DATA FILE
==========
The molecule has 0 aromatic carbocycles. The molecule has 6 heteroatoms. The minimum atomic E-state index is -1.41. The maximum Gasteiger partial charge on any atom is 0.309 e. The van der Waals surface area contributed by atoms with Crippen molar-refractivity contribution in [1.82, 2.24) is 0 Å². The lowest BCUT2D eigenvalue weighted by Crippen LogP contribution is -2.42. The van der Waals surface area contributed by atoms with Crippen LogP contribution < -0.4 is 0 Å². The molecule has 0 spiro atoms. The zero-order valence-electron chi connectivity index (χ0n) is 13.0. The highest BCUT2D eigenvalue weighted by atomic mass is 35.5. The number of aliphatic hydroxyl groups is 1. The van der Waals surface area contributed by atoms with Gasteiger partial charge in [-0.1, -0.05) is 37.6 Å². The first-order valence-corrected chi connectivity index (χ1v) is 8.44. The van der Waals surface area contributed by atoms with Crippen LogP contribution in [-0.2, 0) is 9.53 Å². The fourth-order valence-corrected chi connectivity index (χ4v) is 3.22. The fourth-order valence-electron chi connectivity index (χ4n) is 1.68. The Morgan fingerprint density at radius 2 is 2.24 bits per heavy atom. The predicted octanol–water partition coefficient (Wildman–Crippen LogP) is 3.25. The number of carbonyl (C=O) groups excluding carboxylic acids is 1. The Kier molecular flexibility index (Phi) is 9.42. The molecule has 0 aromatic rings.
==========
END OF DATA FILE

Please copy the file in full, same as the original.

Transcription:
The molecule has 0 aromatic carbocycles. The molecule has 6 heteroatoms. The minimum atomic E-state index is -1.41. The maximum Gasteiger partial charge on any atom is 0.309 e. The van der Waals surface area contributed by atoms with Crippen molar-refractivity contribution in [1.82, 2.24) is 0 Å². The lowest BCUT2D eigenvalue weighted by Crippen LogP contribution is -2.42. The van der Waals surface area contributed by atoms with Crippen LogP contribution < -0.4 is 0 Å². The molecule has 0 spiro atoms. The zero-order valence-electron chi connectivity index (χ0n) is 13.0. The highest BCUT2D eigenvalue weighted by atomic mass is 35.5. The number of aliphatic hydroxyl groups is 1. The van der Waals surface area contributed by atoms with Gasteiger partial charge in [-0.1, -0.05) is 37.6 Å². The first-order valence-corrected chi connectivity index (χ1v) is 8.44. The van der Waals surface area contributed by atoms with Crippen LogP contribution in [-0.2, 0) is 9.53 Å². The fourth-order valence-corrected chi connectivity index (χ4v) is 3.22. The fourth-order valence-electron chi connectivity index (χ4n) is 1.68. The Morgan fingerprint density at radius 2 is 2.24 bits per heavy atom. The predicted octanol–water partition coefficient (Wildman–Crippen LogP) is 3.25. The number of carbonyl (C=O) groups excluding carboxylic acids is 1. The Kier molecular flexibility index (Phi) is 9.42. The molecule has 0 aromatic rings.